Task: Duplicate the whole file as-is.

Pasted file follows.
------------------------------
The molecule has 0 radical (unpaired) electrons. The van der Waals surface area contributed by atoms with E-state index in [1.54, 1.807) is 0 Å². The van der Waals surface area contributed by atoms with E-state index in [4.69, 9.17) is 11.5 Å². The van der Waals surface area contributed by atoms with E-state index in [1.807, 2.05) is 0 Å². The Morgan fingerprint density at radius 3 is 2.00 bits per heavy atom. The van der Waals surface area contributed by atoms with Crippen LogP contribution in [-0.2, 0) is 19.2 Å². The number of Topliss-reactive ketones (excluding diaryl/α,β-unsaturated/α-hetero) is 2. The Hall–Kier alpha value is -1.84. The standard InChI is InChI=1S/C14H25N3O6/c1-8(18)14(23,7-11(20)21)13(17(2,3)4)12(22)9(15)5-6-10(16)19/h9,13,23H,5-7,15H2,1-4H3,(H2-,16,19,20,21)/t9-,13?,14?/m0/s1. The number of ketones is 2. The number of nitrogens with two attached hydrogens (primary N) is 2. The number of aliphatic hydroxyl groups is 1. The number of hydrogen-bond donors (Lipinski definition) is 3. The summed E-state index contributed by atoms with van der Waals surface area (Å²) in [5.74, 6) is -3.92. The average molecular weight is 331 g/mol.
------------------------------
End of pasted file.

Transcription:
The molecule has 0 radical (unpaired) electrons. The van der Waals surface area contributed by atoms with E-state index in [1.54, 1.807) is 0 Å². The van der Waals surface area contributed by atoms with E-state index in [4.69, 9.17) is 11.5 Å². The van der Waals surface area contributed by atoms with E-state index in [1.807, 2.05) is 0 Å². The Morgan fingerprint density at radius 3 is 2.00 bits per heavy atom. The van der Waals surface area contributed by atoms with Crippen LogP contribution in [-0.2, 0) is 19.2 Å². The number of Topliss-reactive ketones (excluding diaryl/α,β-unsaturated/α-hetero) is 2. The Hall–Kier alpha value is -1.84. The standard InChI is InChI=1S/C14H25N3O6/c1-8(18)14(23,7-11(20)21)13(17(2,3)4)12(22)9(15)5-6-10(16)19/h9,13,23H,5-7,15H2,1-4H3,(H2-,16,19,20,21)/t9-,13?,14?/m0/s1. The number of ketones is 2. The number of nitrogens with two attached hydrogens (primary N) is 2. The number of aliphatic hydroxyl groups is 1. The number of hydrogen-bond donors (Lipinski definition) is 3. The summed E-state index contributed by atoms with van der Waals surface area (Å²) in [5.74, 6) is -3.92. The average molecular weight is 331 g/mol.